Video shows dog attacking patrol horses at Gasparilla before being shot

An expert in mounted law enforcement training adds that an agitated horse could pose great danger to a crowded public space.
Published Jan. 27, 2020

TAMPA — Video released Monday by the Hillsborough County Sheriff’s Office shows a dog leaping at patrol horses along the Gasparilla Parade route Saturday evening, just before a mounted deputy shot the dog.

The video, which deputies said was taken from a nearby surveillance camera, does not show the shooting itself. But it appears to support the Sheriff’s Office’s statements about how the episode unfolded.

The incident took place at about 6:30 p.m. outside the 345 Bayshore Condominiums. The Parade of Pirates had already passed by, and the video shows the dispersal of the large crowd along the Bayshore Boulevard route.

Related: Dog shot and killed by deputy at Gasparilla after attacking patrol horse

The video shows a cluster of at least eight horses, mounted by officers from both the Sheriff’s Office and the Tampa Police Department, moving along the route. Then the dog darts in from the left side of the frame and leaps at a horse, apparently trying to bite it. The dog weaves through the horses’ legs for a moment, continuing to nip at their legs and undersides.

Deputies said the dog bit one horse, 16-year-old Romeo, on the lower leg, which was protected by a covering. No horse was seriously injured.

After about 15 seconds, the dog runs out of frame. Sometime after that, according to the Sheriff’s Office, Deputy Crystal McClelland, one of the mounted officers, shot the dog once in the back. Deputies said that a nearby deputy had tried to use his Taser on the dog, but he couldn’t get an angle that didn’t risk Tasing one of the horses.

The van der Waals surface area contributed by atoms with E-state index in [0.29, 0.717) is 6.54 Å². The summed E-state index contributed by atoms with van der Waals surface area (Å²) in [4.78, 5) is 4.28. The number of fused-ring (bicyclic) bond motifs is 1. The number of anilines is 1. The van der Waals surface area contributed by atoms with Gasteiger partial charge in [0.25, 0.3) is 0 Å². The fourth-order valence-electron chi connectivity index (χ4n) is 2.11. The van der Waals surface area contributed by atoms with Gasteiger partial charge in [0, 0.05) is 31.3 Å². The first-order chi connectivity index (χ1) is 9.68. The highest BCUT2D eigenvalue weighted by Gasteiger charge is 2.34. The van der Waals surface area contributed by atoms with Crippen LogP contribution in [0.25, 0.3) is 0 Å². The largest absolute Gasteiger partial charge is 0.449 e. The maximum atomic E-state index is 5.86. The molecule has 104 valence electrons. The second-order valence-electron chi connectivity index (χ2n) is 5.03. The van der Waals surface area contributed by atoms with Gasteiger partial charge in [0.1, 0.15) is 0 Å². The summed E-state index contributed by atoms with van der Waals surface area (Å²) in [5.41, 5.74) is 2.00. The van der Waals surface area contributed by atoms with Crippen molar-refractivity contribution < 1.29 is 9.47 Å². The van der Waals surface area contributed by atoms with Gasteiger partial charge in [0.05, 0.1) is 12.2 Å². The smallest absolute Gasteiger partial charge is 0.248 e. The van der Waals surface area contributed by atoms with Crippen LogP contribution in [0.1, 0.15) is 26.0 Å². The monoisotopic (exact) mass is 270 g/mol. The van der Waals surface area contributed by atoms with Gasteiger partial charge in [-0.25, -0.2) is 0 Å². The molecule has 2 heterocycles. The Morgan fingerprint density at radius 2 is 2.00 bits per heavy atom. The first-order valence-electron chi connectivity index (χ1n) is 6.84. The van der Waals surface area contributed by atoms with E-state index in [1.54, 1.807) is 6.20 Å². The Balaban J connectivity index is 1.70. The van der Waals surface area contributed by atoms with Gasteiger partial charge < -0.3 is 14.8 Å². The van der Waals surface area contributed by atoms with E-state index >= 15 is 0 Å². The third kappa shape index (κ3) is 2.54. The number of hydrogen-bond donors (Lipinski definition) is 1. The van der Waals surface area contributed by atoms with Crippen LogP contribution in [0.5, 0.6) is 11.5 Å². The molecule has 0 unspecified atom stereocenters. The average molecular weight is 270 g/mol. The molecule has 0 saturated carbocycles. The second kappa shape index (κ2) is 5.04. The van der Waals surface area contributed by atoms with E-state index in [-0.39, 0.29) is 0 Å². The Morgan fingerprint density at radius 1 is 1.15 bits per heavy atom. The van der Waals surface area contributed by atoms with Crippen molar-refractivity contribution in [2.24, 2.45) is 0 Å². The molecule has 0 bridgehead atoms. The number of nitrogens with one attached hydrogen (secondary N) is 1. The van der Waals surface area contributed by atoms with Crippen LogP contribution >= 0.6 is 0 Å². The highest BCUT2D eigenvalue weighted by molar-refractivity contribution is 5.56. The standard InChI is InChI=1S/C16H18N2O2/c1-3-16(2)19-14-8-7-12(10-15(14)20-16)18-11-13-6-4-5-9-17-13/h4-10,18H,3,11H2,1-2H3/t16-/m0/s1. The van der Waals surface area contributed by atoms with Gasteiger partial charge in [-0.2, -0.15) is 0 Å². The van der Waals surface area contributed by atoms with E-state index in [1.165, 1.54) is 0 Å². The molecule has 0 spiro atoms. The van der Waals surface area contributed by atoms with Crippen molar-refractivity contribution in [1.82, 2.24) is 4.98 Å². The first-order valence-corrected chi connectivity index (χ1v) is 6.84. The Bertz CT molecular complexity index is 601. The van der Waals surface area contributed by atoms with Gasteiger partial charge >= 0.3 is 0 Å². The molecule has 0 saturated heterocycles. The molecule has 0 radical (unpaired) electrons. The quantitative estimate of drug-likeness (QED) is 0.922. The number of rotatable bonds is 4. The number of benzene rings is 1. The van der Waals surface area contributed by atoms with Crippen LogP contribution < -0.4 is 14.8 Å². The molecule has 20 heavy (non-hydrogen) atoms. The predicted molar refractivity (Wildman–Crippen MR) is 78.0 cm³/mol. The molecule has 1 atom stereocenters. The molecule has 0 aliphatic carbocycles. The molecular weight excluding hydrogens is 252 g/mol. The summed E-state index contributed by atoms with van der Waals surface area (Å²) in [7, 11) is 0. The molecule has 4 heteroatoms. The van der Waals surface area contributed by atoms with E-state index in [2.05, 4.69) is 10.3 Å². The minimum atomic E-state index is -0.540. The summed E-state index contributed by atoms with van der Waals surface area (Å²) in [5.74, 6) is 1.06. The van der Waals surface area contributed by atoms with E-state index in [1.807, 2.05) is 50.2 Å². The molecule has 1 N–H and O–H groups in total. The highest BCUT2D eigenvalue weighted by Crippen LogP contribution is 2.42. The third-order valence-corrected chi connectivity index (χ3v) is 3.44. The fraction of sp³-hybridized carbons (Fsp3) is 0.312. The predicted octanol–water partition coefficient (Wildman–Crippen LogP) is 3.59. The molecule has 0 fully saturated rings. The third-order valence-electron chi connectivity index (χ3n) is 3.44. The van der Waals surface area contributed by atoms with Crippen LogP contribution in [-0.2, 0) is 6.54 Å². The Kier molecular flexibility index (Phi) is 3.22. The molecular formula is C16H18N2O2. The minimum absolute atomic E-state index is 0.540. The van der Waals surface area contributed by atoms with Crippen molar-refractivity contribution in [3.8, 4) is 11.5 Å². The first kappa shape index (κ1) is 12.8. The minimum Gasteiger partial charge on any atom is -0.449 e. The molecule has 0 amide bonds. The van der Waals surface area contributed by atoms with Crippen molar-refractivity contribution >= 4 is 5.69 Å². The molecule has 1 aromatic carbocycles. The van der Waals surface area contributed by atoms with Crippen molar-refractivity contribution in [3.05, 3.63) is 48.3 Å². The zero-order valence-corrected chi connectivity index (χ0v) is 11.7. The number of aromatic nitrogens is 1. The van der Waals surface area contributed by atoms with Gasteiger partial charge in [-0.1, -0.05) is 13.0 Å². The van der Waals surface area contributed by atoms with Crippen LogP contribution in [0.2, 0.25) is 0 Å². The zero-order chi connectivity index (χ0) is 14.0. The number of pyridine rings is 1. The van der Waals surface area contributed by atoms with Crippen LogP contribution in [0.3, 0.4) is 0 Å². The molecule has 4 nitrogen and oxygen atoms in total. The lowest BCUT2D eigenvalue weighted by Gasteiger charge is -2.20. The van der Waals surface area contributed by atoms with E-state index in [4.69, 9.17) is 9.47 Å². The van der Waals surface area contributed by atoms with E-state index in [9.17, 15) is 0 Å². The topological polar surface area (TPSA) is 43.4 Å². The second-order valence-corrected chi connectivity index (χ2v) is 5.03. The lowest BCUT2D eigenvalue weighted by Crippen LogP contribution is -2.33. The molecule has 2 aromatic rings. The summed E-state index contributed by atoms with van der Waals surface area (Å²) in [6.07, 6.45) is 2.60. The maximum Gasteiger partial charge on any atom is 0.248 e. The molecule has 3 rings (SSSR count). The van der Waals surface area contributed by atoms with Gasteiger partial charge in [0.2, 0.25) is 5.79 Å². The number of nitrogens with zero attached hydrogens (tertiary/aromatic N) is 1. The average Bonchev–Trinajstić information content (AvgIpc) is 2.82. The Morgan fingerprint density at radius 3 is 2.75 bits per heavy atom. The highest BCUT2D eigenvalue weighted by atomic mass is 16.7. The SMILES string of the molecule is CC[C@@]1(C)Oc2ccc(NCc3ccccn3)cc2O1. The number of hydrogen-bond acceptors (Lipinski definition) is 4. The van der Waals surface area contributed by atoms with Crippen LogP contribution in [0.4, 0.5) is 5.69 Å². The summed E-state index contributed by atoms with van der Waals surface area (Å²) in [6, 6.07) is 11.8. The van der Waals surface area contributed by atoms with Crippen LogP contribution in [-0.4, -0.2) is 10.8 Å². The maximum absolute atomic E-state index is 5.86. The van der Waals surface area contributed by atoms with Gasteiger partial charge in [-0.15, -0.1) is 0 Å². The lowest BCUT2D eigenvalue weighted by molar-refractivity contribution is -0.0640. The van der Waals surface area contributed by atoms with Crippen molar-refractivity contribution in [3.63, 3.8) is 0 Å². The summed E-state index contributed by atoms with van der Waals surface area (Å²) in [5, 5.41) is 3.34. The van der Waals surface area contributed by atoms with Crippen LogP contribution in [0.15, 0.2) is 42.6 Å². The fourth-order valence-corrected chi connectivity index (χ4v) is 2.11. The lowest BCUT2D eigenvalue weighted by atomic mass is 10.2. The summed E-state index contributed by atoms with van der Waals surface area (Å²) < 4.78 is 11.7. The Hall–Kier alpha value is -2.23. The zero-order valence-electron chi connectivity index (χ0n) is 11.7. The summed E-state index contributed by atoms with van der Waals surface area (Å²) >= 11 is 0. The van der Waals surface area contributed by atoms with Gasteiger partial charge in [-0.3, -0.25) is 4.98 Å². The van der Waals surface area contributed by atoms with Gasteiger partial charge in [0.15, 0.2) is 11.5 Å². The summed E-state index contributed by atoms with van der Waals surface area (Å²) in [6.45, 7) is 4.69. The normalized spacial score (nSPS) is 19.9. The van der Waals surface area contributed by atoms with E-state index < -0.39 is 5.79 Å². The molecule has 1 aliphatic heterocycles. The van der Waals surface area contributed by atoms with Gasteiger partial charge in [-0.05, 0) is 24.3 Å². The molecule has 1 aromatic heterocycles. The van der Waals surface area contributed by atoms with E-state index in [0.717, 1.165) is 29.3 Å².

The dog died at the scene, deputies said. After the dog’s owner, a homeless man, threatened to hurt himself and deputies, he was taken into custody under the Baker Act, Florida’s involuntary mental-health examination law.

The incident generated controversy on social media, with some commenters defending McClelland’s actions and some, including eyewitnesses, arguing that she crossed a line by shooting the dog.

But horses, regardless of their training, are animals whose fight-or-flight instinct could put others in danger if a loose animal is attacking them, said Chris Laster, president and chief instructor of the Mounted Police Training Academy. An agitated horse could buck an officer, which could seriously injure or kill that person and leave the horse running free.

“Now the whole general public is at great risk, because you’ve got a 1,200-pound animal out of control,” said Laster, who was sergeant of the Sarasota County Sheriff’s Office’s mounted unit for 14 years. “They are also herd animals. When one reacts, they all have the ability to react.”

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Especially in a crowded area, that leaves officers to make split-second decisions: Shoot the dog, or risk the horse breaking away and possibly injuring dozens?

There’s no clear line for when to use or not use force in such a scenario, said Laster, who hadn’t seen video of the incident. And that muddiness is compounded by the fact that training for horses can’t realistically prepare them for attacks by other animals.

“There is no way you can train for that,” he said. “You or I or a horse is not going to stand there and let a dog bite them.”